Shakespeare’s The Tempest and Defoe’s Robinson Crusoe share many themes, notably the ideas of slavery and social class. In Robinson Crusoe, one of the first instances of slavery occurs during Crusoe’s second sea voyage in which he was captured by Moorish pirates, and then enslaved in the town of Sallee. Ironically, after having previously experienced being a slave himself, Crusoe becomes eager for slave labor and sets up an expedition to West Africa. I find this very troubling that a former slave could want to make another human being their slave. Slavery is also rampant throughout The Tempest, with the obvious slaves and other characters seemingly enslaved by Prospero.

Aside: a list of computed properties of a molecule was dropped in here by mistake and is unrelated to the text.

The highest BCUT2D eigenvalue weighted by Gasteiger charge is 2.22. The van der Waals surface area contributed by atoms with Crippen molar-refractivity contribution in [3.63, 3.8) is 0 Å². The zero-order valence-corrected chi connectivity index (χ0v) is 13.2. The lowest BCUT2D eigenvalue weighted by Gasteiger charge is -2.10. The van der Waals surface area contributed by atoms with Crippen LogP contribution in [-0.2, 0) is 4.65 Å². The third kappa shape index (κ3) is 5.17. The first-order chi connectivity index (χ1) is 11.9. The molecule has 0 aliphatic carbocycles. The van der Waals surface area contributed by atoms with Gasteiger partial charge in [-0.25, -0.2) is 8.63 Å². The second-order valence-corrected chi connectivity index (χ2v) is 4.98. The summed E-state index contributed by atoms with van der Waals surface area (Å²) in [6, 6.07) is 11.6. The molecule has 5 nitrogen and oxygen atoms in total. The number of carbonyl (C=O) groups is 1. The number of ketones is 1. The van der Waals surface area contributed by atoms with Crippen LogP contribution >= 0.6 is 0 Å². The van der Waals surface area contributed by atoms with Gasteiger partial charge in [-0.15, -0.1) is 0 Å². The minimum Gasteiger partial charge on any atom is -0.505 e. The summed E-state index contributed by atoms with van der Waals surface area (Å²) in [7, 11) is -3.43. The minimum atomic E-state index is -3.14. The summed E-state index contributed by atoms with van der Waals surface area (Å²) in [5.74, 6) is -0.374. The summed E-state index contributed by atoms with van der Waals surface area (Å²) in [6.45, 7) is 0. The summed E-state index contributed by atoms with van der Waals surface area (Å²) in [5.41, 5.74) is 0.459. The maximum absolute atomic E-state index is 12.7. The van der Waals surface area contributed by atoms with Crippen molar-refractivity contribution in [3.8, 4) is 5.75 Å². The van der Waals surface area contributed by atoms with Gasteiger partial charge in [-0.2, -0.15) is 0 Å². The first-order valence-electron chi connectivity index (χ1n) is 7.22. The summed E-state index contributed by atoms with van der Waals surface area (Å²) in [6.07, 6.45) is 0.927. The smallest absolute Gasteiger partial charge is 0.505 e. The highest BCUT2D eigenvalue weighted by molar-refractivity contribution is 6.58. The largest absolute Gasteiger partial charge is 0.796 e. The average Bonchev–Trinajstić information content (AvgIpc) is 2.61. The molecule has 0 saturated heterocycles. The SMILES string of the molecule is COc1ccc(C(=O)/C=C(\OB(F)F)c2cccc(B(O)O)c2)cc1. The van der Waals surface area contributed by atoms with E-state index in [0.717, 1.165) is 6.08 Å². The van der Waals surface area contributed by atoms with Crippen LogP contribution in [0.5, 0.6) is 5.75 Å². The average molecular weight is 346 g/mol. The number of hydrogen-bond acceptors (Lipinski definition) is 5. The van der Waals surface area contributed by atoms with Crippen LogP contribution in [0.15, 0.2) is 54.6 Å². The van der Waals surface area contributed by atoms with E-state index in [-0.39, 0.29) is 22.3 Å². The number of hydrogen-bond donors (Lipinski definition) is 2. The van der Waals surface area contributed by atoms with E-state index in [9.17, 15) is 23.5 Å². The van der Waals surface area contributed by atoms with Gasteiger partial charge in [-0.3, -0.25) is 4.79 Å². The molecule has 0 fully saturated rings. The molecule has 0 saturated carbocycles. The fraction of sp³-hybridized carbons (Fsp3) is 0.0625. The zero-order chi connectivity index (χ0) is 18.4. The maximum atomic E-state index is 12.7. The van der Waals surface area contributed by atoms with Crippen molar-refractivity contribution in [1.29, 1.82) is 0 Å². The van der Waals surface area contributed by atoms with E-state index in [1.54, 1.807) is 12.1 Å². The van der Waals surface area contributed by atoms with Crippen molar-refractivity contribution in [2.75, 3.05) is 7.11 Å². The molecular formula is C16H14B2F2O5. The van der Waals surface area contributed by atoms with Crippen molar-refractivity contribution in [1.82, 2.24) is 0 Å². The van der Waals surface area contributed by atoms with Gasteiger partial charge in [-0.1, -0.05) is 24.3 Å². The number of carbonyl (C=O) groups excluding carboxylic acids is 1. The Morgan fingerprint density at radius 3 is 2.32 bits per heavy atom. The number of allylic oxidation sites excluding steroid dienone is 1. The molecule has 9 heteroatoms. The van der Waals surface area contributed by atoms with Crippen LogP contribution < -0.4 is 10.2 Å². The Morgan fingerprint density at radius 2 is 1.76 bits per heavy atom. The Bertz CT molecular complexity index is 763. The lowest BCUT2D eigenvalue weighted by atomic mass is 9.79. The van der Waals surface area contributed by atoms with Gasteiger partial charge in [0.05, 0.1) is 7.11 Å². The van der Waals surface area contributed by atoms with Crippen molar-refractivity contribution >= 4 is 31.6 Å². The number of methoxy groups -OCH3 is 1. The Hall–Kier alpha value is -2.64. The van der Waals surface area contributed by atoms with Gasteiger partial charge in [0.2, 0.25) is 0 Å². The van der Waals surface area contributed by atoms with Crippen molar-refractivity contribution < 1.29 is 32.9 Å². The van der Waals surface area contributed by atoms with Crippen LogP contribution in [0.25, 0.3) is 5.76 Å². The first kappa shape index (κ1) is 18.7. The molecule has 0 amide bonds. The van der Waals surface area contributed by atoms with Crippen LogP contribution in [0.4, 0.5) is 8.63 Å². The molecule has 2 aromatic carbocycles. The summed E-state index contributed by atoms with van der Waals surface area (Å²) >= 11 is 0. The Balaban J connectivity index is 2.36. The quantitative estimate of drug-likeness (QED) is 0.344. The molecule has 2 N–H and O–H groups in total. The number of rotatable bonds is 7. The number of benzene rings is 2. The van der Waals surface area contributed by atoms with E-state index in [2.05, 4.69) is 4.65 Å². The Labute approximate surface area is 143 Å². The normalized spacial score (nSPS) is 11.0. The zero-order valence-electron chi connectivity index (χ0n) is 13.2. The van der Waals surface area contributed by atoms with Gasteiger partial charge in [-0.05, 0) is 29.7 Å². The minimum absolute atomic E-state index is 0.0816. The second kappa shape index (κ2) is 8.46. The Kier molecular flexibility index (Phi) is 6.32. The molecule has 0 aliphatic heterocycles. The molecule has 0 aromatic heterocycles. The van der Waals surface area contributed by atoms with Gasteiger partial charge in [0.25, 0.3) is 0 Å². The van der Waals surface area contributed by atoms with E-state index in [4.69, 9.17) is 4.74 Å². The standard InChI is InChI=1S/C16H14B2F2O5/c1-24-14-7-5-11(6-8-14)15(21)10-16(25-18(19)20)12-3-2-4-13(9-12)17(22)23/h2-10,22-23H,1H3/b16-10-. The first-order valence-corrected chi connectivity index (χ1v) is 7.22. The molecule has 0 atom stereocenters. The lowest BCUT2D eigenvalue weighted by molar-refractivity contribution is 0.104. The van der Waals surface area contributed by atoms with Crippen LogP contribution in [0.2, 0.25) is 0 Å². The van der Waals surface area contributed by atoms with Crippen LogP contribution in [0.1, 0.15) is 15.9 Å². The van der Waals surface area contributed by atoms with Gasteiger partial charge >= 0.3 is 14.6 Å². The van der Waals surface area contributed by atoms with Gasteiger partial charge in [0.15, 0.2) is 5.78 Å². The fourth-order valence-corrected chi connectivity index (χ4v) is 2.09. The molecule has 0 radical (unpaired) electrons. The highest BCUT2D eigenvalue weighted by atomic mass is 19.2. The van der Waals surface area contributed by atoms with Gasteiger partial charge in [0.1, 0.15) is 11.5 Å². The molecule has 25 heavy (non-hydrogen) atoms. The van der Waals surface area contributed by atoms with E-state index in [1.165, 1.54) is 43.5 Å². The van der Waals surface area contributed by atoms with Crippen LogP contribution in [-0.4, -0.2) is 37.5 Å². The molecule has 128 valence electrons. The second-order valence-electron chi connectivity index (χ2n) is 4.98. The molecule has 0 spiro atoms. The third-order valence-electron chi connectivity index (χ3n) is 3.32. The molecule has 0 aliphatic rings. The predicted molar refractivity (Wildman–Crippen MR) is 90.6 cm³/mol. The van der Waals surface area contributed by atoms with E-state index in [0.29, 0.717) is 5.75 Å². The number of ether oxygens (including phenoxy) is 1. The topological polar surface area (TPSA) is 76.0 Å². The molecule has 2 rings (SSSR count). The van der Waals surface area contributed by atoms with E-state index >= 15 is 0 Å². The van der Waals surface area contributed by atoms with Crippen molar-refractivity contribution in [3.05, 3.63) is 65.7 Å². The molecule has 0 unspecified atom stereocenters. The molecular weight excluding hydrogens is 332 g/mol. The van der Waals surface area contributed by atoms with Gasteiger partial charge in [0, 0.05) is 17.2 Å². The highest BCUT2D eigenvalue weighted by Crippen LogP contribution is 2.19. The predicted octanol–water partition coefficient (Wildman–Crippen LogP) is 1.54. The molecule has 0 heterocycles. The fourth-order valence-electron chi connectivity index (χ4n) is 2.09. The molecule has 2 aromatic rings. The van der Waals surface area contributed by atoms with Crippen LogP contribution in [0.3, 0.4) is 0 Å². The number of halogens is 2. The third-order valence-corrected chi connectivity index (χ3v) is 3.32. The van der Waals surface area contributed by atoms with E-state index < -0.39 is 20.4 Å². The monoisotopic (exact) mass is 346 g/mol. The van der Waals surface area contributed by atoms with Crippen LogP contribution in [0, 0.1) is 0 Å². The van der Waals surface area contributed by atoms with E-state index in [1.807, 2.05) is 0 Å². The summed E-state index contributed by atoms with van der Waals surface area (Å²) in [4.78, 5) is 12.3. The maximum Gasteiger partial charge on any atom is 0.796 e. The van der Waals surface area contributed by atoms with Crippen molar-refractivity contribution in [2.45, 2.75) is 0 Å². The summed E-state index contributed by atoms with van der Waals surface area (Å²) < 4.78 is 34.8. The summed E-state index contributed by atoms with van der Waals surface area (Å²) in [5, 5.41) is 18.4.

Another account of slavery occurs when Crusoe saves a man, and in return he then vows total submission to him. Crusoe choose his name, Friday, and takes him as his personal servant. The separation in social class is made apparent between the two as Crusoe states, “I likewise taught him to say Master; and then let him know that was to be my name”. (Defoe 23) Crusoe never considers Friday as an equal or as a friend. The idea of social class is also apparent on the island of The Tempest as there exists a division between royalty and the others who are either servants, counselor, or slaves. In each of the texts, at some point a character thinks of themselves as a ruler or “king” of the island. This is seen with the arrival of the English ship and Crusoe believing, “My island was now peopled, and I thought myself very rich in subjects; and it was a merry reflection, which I frequently made, how like a king I looks” (Defoe 25). This theme of who is in charge goes hand in hand, with the ideas of enslavement and social class.